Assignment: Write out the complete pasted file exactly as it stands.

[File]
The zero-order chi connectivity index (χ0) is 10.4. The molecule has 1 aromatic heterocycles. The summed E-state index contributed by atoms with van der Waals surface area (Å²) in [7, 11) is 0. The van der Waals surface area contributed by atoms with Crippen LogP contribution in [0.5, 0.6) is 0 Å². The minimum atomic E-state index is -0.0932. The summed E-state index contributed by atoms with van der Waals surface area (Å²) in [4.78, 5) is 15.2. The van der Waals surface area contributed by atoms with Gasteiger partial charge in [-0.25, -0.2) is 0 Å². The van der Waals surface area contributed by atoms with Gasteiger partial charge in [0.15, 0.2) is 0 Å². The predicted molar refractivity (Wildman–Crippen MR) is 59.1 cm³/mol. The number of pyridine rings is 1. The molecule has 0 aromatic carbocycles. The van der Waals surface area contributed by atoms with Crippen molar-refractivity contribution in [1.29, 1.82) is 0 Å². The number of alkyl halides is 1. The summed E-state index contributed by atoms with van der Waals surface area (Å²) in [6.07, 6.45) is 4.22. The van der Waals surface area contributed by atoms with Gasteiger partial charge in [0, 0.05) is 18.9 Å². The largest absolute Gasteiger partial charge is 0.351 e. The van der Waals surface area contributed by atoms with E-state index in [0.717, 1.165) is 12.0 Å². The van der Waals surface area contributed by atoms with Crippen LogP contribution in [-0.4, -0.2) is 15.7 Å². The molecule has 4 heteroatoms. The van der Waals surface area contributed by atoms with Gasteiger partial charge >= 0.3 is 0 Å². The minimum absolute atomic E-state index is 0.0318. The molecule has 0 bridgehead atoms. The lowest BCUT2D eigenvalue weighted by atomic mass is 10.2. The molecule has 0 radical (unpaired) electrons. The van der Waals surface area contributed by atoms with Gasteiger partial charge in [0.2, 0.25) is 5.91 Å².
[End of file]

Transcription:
The zero-order chi connectivity index (χ0) is 10.4. The molecule has 1 aromatic heterocycles. The summed E-state index contributed by atoms with van der Waals surface area (Å²) in [7, 11) is 0. The van der Waals surface area contributed by atoms with Crippen LogP contribution in [0.5, 0.6) is 0 Å². The minimum atomic E-state index is -0.0932. The summed E-state index contributed by atoms with van der Waals surface area (Å²) in [4.78, 5) is 15.2. The van der Waals surface area contributed by atoms with Gasteiger partial charge in [-0.25, -0.2) is 0 Å². The van der Waals surface area contributed by atoms with Gasteiger partial charge in [0.15, 0.2) is 0 Å². The predicted molar refractivity (Wildman–Crippen MR) is 59.1 cm³/mol. The number of pyridine rings is 1. The molecule has 0 aromatic carbocycles. The van der Waals surface area contributed by atoms with Crippen molar-refractivity contribution in [1.29, 1.82) is 0 Å². The number of alkyl halides is 1. The summed E-state index contributed by atoms with van der Waals surface area (Å²) in [6.07, 6.45) is 4.22. The van der Waals surface area contributed by atoms with Gasteiger partial charge in [0, 0.05) is 18.9 Å². The largest absolute Gasteiger partial charge is 0.351 e. The van der Waals surface area contributed by atoms with E-state index in [0.717, 1.165) is 12.0 Å². The van der Waals surface area contributed by atoms with Crippen LogP contribution in [-0.4, -0.2) is 15.7 Å². The molecule has 4 heteroatoms. The van der Waals surface area contributed by atoms with Gasteiger partial charge >= 0.3 is 0 Å². The minimum absolute atomic E-state index is 0.0318. The molecule has 0 bridgehead atoms. The lowest BCUT2D eigenvalue weighted by atomic mass is 10.2. The molecule has 0 radical (unpaired) electrons. The van der Waals surface area contributed by atoms with Gasteiger partial charge in [0.2, 0.25) is 5.91 Å².